You will be greatly missed, Grandpa. Thank you for the stories. Thank you for the memories. Most importantly, thank you for the love. Say hello to Grandma for us. We’ll see you on the other side.

Friday, July 29, 2011


This morning on my walk up the “really big hill,” I got to thinking about journeys.
We just returned from a trip to visit my in-laws in Florida; two weeks in the brilliant sunshine living a life of relative leisure, where we traveled frequently by golf cart, began each day with a swim, and spent our afternoons playing dominoes or visiting zoos and museums. I didn’t have to cook or clean a thing, I barely touched my hairdryer, and I wore hardly any makeup. It’s amazing how freeing life in a retirement community can be. And yet, it was not exactly the trip we had originally planned.
The trip we had been discussing for months over dinner each evening was supposed to be a cost effective road trip to Nana and Pop Pop’s. It morphed into something far greater, with multiple days at Disney World and an unexpected purchase of airfare to save my ever-temperamental back. Worth every penny, but not what we had planned.
Journeys are like that, whether they be literal trips or the more figurative life journey we all share. You begin planning with one destination in mind (a no-frills trip to Florida, a career as a lawyer, retirement in a sunny locale where the grandkids will visit often), but more often than not, the plan gets changed up multiple times, sometimes significantly, before the destination is reached. If it’s reached at all. Road trips become flights, jobs get eliminated, dreams get reshaped to fit our circumstances.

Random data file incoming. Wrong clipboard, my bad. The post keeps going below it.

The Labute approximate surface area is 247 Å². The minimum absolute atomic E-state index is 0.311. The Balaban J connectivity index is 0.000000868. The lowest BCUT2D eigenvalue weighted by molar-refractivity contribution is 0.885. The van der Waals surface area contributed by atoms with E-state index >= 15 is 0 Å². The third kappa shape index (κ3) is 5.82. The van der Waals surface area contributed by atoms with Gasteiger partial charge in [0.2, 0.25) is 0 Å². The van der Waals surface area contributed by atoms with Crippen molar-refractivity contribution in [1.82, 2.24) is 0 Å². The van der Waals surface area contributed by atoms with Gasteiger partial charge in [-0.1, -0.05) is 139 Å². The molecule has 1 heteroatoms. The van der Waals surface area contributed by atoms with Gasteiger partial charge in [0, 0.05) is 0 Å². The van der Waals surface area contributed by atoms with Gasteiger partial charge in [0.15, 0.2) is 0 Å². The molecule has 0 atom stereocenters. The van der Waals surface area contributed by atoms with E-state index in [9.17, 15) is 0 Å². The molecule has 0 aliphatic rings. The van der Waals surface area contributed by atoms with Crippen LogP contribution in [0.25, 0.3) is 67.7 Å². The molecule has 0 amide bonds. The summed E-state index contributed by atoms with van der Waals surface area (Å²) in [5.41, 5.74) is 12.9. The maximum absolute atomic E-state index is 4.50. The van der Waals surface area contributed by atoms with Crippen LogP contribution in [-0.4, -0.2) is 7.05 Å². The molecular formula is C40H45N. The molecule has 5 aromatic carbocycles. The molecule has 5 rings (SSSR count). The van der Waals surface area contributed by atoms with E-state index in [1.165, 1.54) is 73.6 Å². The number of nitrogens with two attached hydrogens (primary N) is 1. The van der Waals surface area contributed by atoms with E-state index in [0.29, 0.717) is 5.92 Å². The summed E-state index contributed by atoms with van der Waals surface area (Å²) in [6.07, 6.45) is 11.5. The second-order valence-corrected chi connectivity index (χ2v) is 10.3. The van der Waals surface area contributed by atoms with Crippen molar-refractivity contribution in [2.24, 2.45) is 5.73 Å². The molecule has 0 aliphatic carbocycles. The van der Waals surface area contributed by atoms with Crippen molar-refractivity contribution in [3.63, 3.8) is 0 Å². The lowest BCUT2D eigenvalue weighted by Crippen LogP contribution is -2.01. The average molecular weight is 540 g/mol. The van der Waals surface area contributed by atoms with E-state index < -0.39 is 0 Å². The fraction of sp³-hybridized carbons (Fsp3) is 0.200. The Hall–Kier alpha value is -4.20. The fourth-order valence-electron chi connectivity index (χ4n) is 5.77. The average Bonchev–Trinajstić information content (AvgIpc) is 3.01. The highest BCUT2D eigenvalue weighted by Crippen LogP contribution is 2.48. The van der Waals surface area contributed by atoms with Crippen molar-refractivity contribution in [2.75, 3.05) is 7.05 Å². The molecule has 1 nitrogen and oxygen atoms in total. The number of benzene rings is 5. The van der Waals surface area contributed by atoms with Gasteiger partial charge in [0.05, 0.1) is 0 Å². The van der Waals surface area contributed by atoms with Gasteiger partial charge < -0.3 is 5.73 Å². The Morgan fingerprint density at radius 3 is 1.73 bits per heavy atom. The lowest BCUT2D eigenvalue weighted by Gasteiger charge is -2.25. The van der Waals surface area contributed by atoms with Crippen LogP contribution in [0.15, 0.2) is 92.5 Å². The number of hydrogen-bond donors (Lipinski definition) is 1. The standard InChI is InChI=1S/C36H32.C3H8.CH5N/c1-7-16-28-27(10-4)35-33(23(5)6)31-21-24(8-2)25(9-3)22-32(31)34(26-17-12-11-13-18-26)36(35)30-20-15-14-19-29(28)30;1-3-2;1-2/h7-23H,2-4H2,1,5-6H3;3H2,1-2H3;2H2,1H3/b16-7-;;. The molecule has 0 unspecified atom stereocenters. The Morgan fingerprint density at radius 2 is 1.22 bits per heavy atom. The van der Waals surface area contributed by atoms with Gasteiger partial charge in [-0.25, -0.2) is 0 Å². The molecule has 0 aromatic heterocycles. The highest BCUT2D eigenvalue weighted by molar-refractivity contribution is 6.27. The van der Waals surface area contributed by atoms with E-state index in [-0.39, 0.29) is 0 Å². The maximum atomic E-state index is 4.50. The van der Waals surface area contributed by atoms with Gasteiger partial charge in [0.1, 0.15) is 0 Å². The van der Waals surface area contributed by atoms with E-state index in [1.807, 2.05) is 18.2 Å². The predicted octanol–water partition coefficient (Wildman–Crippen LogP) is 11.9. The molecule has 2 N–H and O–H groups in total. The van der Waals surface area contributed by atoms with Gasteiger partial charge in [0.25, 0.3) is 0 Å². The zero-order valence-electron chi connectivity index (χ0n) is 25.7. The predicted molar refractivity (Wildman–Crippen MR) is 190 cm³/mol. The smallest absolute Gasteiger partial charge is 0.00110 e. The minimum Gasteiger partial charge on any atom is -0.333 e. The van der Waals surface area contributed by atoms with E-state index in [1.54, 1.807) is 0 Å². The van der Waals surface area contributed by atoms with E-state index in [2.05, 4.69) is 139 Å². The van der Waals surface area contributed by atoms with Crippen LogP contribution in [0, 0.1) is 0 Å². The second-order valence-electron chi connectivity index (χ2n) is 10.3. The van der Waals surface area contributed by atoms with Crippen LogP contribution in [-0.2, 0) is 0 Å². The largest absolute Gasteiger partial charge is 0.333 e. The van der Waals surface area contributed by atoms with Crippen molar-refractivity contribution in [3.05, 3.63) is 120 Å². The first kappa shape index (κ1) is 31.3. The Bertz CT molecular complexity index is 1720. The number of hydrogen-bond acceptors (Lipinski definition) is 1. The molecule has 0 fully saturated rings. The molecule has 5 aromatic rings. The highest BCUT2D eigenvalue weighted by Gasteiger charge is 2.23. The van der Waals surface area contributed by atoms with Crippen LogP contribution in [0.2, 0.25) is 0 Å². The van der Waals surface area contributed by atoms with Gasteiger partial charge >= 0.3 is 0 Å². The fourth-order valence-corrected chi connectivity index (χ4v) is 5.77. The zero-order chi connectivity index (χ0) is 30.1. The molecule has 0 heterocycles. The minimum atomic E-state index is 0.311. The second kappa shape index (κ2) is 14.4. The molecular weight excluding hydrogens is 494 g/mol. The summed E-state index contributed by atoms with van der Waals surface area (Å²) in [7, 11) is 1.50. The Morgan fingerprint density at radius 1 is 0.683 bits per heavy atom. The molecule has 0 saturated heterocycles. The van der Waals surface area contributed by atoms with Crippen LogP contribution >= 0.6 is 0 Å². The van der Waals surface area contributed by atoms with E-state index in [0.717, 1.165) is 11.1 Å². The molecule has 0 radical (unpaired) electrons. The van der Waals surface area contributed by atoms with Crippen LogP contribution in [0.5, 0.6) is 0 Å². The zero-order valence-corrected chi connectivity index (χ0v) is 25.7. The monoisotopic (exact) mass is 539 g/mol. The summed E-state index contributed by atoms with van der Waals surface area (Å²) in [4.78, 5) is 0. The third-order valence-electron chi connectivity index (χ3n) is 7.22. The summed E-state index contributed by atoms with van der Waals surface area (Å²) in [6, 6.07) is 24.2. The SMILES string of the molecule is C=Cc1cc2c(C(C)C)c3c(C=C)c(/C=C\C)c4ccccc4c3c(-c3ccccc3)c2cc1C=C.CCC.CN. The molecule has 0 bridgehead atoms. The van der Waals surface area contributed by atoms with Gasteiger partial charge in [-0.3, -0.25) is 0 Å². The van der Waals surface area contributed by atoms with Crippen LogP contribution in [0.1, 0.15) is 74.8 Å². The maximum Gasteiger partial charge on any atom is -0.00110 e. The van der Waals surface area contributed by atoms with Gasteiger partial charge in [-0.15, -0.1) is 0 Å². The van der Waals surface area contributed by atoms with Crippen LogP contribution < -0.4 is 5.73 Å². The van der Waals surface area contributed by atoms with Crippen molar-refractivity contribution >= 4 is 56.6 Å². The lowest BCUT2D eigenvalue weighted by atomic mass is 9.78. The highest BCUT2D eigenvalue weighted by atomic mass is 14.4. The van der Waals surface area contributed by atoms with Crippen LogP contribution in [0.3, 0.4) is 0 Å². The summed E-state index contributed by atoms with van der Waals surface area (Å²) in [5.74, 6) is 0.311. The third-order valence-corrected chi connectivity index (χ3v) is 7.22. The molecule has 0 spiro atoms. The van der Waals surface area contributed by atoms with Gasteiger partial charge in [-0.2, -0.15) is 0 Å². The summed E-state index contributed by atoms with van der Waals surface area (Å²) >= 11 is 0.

When this summer began, I set lofty personal goals. I would finish a complete draft of my thesis. I would visit key destinations for project research. I would sell that pesky novel that’s been in the works for years. I would train for a 5K. I would bike daily. In my spare time I would start a new middle-grade novel. Ah, summer.
Then a herniated disk killed any chance of running to the end of my block, let alone in any kind of race. My one attempt to swing my leg over my bike laid me up for days. The novel I thought was so thoroughly complete…well, it turns out, wasn’t. And the thesis? Turns out, writing with the kids home from school is harder than I thought.
Did I expect the derailments? Of course not (though my loving husband would tell me I should have, since I always plan to accomplish way more than is humanly possible and end up disappointed). But I’m rolling with them. I still have the month of August to work furiously on my thesis (maybe Grandma can log some serious babysitting hours). I can still squeeze in a trip to Ellis Island (if my brother agrees to put me up). The editorial comments on my novel will ultimately make it a far better piece to send out into the world. It will all be good.
And as for my back, Julius at Rehab Services assures me he’ll have me feeling better than my old self as soon as he can, with core strength like I’ve never had before. Hooray! Though I wish I could have arrived at that destination via a different route. Ah, journeys.
In the meantime, I scale the “really big hill” every morning on my journey to recovery. It’s a workout, akin to a Stairmaster; it often makes me sweat; and it’s frequently painful, because I don’t take my pain meds until after breakfast. But I have to say, the view from the top is always worth it.